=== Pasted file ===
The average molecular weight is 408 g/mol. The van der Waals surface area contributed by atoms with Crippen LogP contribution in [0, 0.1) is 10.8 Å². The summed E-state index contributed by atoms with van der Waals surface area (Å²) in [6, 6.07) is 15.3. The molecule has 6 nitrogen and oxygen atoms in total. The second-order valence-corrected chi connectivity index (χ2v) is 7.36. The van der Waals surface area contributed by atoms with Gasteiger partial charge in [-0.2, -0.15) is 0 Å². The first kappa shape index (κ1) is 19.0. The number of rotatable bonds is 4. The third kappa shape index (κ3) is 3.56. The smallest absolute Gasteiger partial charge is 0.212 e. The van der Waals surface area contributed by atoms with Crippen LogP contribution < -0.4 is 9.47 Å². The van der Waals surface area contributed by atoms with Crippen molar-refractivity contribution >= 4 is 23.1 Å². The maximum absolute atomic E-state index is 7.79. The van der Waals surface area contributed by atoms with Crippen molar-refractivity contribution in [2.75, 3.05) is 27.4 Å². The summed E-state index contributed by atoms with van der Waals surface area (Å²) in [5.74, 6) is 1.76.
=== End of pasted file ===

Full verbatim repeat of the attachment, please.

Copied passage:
The average molecular weight is 408 g/mol. The van der Waals surface area contributed by atoms with Crippen LogP contribution in [0, 0.1) is 10.8 Å². The summed E-state index contributed by atoms with van der Waals surface area (Å²) in [6, 6.07) is 15.3. The molecule has 6 nitrogen and oxygen atoms in total. The second-order valence-corrected chi connectivity index (χ2v) is 7.36. The van der Waals surface area contributed by atoms with Gasteiger partial charge in [-0.2, -0.15) is 0 Å². The first kappa shape index (κ1) is 19.0. The number of rotatable bonds is 4. The third kappa shape index (κ3) is 3.56. The smallest absolute Gasteiger partial charge is 0.212 e. The van der Waals surface area contributed by atoms with Crippen LogP contribution < -0.4 is 9.47 Å². The van der Waals surface area contributed by atoms with Crippen molar-refractivity contribution >= 4 is 23.1 Å². The maximum absolute atomic E-state index is 7.79. The van der Waals surface area contributed by atoms with Crippen molar-refractivity contribution in [2.75, 3.05) is 27.4 Å². The summed E-state index contributed by atoms with van der Waals surface area (Å²) in [5.74, 6) is 1.76.